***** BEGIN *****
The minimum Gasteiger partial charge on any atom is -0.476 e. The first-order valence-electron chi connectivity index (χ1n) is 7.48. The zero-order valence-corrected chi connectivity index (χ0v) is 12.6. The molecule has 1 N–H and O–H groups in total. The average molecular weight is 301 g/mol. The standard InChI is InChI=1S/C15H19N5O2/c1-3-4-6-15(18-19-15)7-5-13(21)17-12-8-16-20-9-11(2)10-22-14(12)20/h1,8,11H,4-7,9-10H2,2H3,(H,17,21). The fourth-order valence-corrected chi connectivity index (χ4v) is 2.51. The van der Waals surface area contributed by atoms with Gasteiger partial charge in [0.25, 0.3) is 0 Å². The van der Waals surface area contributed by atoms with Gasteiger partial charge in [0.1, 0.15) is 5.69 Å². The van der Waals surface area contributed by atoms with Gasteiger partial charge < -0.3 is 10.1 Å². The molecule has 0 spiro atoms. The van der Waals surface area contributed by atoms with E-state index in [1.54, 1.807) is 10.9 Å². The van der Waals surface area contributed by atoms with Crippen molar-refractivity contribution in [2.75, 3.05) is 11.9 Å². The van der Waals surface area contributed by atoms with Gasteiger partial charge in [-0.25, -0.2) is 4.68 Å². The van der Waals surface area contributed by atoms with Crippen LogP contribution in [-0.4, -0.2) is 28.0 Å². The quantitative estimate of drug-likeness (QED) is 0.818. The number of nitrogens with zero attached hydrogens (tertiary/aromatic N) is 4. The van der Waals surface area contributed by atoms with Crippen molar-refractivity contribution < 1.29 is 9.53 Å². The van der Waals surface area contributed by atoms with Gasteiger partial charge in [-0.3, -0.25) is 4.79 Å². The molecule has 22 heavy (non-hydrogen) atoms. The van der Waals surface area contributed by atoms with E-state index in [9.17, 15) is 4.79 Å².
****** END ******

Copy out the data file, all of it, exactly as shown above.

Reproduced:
The minimum Gasteiger partial charge on any atom is -0.476 e. The first-order valence-electron chi connectivity index (χ1n) is 7.48. The zero-order valence-corrected chi connectivity index (χ0v) is 12.6. The molecule has 1 N–H and O–H groups in total. The average molecular weight is 301 g/mol. The standard InChI is InChI=1S/C15H19N5O2/c1-3-4-6-15(18-19-15)7-5-13(21)17-12-8-16-20-9-11(2)10-22-14(12)20/h1,8,11H,4-7,9-10H2,2H3,(H,17,21). The fourth-order valence-corrected chi connectivity index (χ4v) is 2.51. The van der Waals surface area contributed by atoms with Gasteiger partial charge in [0.25, 0.3) is 0 Å². The van der Waals surface area contributed by atoms with Gasteiger partial charge in [0.1, 0.15) is 5.69 Å². The van der Waals surface area contributed by atoms with Gasteiger partial charge < -0.3 is 10.1 Å². The molecule has 0 spiro atoms. The van der Waals surface area contributed by atoms with E-state index in [1.54, 1.807) is 10.9 Å². The van der Waals surface area contributed by atoms with Crippen molar-refractivity contribution in [2.75, 3.05) is 11.9 Å². The van der Waals surface area contributed by atoms with Gasteiger partial charge in [-0.25, -0.2) is 4.68 Å². The van der Waals surface area contributed by atoms with Crippen LogP contribution in [-0.4, -0.2) is 28.0 Å². The quantitative estimate of drug-likeness (QED) is 0.818. The number of nitrogens with zero attached hydrogens (tertiary/aromatic N) is 4. The van der Waals surface area contributed by atoms with Crippen molar-refractivity contribution < 1.29 is 9.53 Å². The van der Waals surface area contributed by atoms with Gasteiger partial charge in [-0.3, -0.25) is 4.79 Å². The molecule has 22 heavy (non-hydrogen) atoms. The van der Waals surface area contributed by atoms with E-state index in [9.17, 15) is 4.79 Å².